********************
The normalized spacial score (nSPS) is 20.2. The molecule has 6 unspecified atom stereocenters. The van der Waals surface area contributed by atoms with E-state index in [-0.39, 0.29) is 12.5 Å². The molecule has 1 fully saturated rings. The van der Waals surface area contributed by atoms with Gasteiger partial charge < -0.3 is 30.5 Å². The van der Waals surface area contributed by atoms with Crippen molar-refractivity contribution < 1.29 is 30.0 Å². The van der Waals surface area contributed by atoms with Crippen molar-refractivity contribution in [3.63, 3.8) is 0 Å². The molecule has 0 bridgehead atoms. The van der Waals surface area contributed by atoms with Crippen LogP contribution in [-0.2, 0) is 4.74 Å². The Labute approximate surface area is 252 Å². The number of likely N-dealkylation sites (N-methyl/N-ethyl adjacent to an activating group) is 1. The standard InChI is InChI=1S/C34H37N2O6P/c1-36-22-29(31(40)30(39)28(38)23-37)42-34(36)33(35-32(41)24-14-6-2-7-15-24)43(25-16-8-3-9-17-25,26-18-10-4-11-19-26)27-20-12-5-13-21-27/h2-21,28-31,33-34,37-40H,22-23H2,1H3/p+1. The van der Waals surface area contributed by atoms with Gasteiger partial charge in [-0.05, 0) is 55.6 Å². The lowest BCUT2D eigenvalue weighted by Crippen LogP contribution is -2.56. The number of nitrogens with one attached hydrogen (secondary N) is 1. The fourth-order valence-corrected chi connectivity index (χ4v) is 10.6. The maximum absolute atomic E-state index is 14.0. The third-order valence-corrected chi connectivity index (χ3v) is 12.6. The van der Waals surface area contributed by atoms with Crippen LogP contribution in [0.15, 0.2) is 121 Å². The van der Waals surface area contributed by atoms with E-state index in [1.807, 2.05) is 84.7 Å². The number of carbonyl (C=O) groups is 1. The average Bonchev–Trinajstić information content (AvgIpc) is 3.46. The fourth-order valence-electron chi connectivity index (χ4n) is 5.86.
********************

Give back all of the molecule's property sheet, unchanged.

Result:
The normalized spacial score (nSPS) is 20.2. The molecule has 6 unspecified atom stereocenters. The van der Waals surface area contributed by atoms with E-state index in [-0.39, 0.29) is 12.5 Å². The molecule has 1 fully saturated rings. The van der Waals surface area contributed by atoms with Gasteiger partial charge < -0.3 is 30.5 Å². The van der Waals surface area contributed by atoms with Crippen molar-refractivity contribution < 1.29 is 30.0 Å². The van der Waals surface area contributed by atoms with Crippen molar-refractivity contribution in [3.63, 3.8) is 0 Å². The molecule has 0 bridgehead atoms. The van der Waals surface area contributed by atoms with Crippen LogP contribution in [-0.2, 0) is 4.74 Å². The Labute approximate surface area is 252 Å². The number of likely N-dealkylation sites (N-methyl/N-ethyl adjacent to an activating group) is 1. The standard InChI is InChI=1S/C34H37N2O6P/c1-36-22-29(31(40)30(39)28(38)23-37)42-34(36)33(35-32(41)24-14-6-2-7-15-24)43(25-16-8-3-9-17-25,26-18-10-4-11-19-26)27-20-12-5-13-21-27/h2-21,28-31,33-34,37-40H,22-23H2,1H3/p+1. The van der Waals surface area contributed by atoms with Gasteiger partial charge in [-0.05, 0) is 55.6 Å². The lowest BCUT2D eigenvalue weighted by Crippen LogP contribution is -2.56. The number of nitrogens with one attached hydrogen (secondary N) is 1. The fourth-order valence-corrected chi connectivity index (χ4v) is 10.6. The maximum absolute atomic E-state index is 14.0. The third-order valence-corrected chi connectivity index (χ3v) is 12.6. The van der Waals surface area contributed by atoms with Crippen LogP contribution in [0.15, 0.2) is 121 Å². The van der Waals surface area contributed by atoms with E-state index in [1.807, 2.05) is 84.7 Å². The number of carbonyl (C=O) groups is 1. The average Bonchev–Trinajstić information content (AvgIpc) is 3.46. The fourth-order valence-electron chi connectivity index (χ4n) is 5.86.